To partake in this academic experience is fascinating; it is humbling. It is a priviledge. Sometimes I have to pinch myself, when I'm reading those same Foreign Affairs Journal articles as class assignments.

Friday, September 26, 2008

A little jaunt to Cinque Terre.. (again)

So I suppose I should be showing you photos of me pouring over the books, squirrled away in the library at Johns Hopkins School of Advanced International Studies, Bologna, Italy.

It's more fun to show what one does on the weekends ... hop, skip, and a jump over to Cinque Terre. I must say, one must feel truly blessed to visit Cinque Terre, Italy two times within a year's time, on separate trips.

The windswept chics beside me are (left to right) Heather Kauffman, Yumna Madi (my housemate!), and Lauren Consky. We became friends as a study group in DC, during four weeks' Microeconomics intensive pre-term. (Along with our dear friend, Roberto Pena, who also came to Italy).

For some (odd, but delightful) reason, Johns Hopkins decided to offer this graduate program as two separate years: the first overseas, the second in DC. Why not? So here I am. Classes begin in serio, this coming week. In the mean time, we are taking 5 hours/day of italian. (The courses are in English, not Italian.)

(The fall grape harvest has begun, they make their own brand of Cinque Terre wine which is delicious)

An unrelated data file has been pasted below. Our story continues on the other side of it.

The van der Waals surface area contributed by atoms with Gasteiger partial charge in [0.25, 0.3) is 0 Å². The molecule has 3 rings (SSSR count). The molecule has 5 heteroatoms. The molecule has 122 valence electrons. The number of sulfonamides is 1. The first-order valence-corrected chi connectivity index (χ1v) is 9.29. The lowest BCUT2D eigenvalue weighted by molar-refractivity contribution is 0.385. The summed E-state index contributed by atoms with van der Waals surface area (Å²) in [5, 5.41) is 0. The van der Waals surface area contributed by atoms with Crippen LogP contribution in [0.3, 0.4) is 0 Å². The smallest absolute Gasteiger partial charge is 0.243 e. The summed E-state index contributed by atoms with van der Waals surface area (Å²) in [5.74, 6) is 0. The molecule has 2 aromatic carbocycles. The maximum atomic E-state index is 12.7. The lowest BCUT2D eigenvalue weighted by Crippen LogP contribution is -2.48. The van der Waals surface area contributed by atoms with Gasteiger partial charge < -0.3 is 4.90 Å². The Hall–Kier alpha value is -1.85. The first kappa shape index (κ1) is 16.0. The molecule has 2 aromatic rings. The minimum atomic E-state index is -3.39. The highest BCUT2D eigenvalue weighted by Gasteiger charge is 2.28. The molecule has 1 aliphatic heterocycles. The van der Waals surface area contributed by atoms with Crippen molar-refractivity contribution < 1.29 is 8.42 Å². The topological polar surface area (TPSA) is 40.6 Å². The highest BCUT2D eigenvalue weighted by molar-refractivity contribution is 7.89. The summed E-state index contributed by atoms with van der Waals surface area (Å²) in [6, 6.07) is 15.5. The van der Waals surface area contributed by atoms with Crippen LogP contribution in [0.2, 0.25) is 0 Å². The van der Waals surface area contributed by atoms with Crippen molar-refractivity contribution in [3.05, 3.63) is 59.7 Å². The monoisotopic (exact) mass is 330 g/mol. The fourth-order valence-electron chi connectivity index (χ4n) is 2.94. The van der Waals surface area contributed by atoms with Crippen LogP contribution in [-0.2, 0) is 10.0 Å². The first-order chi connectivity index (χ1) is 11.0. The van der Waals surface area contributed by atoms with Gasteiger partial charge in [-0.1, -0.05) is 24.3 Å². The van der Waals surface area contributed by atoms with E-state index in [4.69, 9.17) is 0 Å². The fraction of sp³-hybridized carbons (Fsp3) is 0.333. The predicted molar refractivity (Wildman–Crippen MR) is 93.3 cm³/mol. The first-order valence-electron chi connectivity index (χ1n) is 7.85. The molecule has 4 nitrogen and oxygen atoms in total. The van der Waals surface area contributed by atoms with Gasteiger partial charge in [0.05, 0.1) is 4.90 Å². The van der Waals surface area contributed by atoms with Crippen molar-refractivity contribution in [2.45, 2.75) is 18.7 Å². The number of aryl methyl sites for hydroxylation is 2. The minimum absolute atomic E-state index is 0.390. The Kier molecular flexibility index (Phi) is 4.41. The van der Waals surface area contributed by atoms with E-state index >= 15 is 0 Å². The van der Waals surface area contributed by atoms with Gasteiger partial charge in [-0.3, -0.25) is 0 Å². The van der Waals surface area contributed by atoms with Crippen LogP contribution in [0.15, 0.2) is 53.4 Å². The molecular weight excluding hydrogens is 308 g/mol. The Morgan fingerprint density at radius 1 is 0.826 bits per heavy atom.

Yumna; eating our focaccia + pesto + cappuccino + strawberries for breakfast.

We left on a Friday evening, took a train for a few hours, dropped at La Spezia, where we were supposed to take a connecting train to one of the little Cinque Terre villages (actually a campground nearby). None of the trains appeared to be moving, however. There was a strike. It seems to be a hobby of most train personnel, as I experienced the same exact problems in Florence, heading to Cinque Terre last year.

(l to r: Lauren, Yumna, Jonathan, Joe, Heather)

So, we grabbed a hotel across from the train station. There just happened to be a festival in La Spezia that weekend, with performers throwing flames and swords into the air. The next morning, the only possible way to get to the five (cinque) little villages was to take a ferry. Oooh.. how miserable is this life of mine!

Mother Nature overlooking the sea...

In the first consecutive five minutes it rained, I bought an umbrella from a guy on the street. I opened it, the wind and rain puffed on it, and up it went, all the little plastic pieces breaking. The wisest 10Euros I've invested to date. Jonathan valiantly stood in the rain trying to fix it, but when we couldn't.. and the discovered all the little shops didnt' have trash cans "for umbrellas" I (er hum) left it the street.
The seas were rough, so we couldn't make it all the way to the villages, and had to stop in Porto Venere... it was cold, with blustering busts of rain to chill us. No matter, we warmed up in a castle hovering over the village.